I discovered this magnificent painting at the Detroit Institute of Arts Museum on a visit late last month to Detroit. I recognized the artist when I saw it from a distance only because I’d recently discovered him after news of his death. I felt like Art Brut singing about their ignorance about The Replacements: “How have I only just found out about Ed Clark?”

Dana Saulnier

 

Untitled Study, 2014, oil on canvas, 42″ x 56″

I can say that my drive to make art is a desperate issue for me. If I was motivated narrowly by my desire to place myself in some kind of professional situation, where I was primarily concerned with the work’s status within a narrow set of theoretical discourses, then I am not sure that I could proceed with the faith and doubt necessary to the work. I want the work to make sense to people whether they are educated in art theory or not. Like good music I hope good art takes you in. It is hard work to make art and I want to think that it matters to people. That it enlarges our capacity for living.

                                                                                                                         —Dana Saulnier

In an interview a bit harder to penetrate than this lucid remark in the middle of it, Dana Saulnier offers a couple of tangentially related thoughts. I spotted his work in the recent exhibit at Manifest Gallery, so I delved deeper into the paintings already familiar to me from his show at First Street. In this brief observation, Saulnier resists the professionalization of art.  It sounds as if he’s saying that he refuses to find his place in whatever happens to be going on theoretically or, as I would put it, conceptually, in the art world. He doesn’t need to belong. I like this, because he’s asserting his individuality, but also because theory comes second here. Starting from conceptual premises works against painting’s ability to convey an awareness more oceanic than conscious thought–so it’s ass backwards to make a painting to illustrate an idea or a theory of art. To look for significance in visual art can obscure what it’s actually doing. An industry of critical thought depends on the need to extract significance from creative work. As Tom Wolfe pointed out in The Painted Word, to make work that depends on criticism for elucidation or justification upends the relationship between creativity and critique: the critic rules the creator. Postmodernism depends on this. Painting begins to obey the need to be significant in such a way that it will attract critical approval. What gets put aside is attention to what a painting can do, in contrast to what, say, a novel does. Work that arises out of a theory of art, or any conscious purpose, reduces a painting to the role of “signifier” which has, at least, the virtue of keeping critics busy. It sounds as if maybe Saulnier wants to sidestep all of that and allow his work a more elusive impact—though his own critical thought about his work throughout the rest of the interview would seem to argue otherwise.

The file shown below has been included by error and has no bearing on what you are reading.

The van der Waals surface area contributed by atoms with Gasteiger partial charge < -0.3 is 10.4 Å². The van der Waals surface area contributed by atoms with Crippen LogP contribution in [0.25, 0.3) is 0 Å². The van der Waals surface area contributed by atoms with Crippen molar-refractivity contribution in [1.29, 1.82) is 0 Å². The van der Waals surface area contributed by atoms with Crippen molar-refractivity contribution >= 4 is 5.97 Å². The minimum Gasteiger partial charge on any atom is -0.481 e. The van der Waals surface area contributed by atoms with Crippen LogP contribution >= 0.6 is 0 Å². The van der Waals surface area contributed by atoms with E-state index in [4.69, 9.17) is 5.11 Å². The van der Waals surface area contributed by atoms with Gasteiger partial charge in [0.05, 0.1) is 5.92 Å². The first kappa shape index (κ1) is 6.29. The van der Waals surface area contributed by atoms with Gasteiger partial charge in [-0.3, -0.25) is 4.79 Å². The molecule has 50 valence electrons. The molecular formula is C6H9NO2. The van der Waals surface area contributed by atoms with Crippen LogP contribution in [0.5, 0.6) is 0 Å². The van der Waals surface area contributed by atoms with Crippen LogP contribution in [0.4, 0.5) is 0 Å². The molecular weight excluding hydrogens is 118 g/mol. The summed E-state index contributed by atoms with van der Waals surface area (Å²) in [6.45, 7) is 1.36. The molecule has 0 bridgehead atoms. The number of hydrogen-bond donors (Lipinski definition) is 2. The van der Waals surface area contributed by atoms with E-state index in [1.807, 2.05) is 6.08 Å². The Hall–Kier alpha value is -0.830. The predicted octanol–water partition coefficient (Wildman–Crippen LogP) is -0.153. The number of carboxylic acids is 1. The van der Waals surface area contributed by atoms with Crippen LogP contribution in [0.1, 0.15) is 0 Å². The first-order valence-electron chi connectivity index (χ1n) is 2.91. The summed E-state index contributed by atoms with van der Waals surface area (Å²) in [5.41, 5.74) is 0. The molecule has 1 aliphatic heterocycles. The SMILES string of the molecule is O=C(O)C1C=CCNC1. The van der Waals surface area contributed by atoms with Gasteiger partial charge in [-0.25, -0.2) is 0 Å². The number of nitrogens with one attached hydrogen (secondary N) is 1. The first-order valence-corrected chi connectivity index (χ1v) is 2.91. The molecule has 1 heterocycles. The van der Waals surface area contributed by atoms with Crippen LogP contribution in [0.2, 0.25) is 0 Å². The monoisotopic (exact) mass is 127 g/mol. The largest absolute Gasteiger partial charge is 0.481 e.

In this short reflective comment, though, he also says he wants his work to be available and effective, in some way, for people who know little or nothing about art in general—again suggesting that a painting’s work is unmediated, requiring neither commentary nor training. Looking is required; thinking optional and not advised. (Tolstoy’s theories of art toward the end of his life took a similar stance, repudiating much of the Western canon that most educated people would have considered sacrosanct—and quite a bit I would hate to lose, personally. But his intent was to remain true to the wisdom he earned after narrowly avoiding the impulse to kill himself over his inability to understand life intellectually, all of which he dramatized in Anna Karenina.) Granted, some of the most thrilling and powerful visual art has significance in the sense that it conveys much that can be clarified by criticism and commentary and training. It represents ideas, it has significance, the way language does. Yet, for me, the greatest painting has no significance whatsoever, but is instead a perceptual catalyst, a representation only in the sense that an aroma represents a meal. A scent doesn’t signify anything but its provenance—it’s an element of its life-sustaining origin and it brings you toward that origin in the way a painting by Braque could be said to embody the world it invites the viewer to inhabit. How it does this is utterly mysterious, and that isn’t a reality that offers much mileage to critical conversations about it.

Opportunity in the overlooked

Laid Down, Erin Raedeke, oil on canvas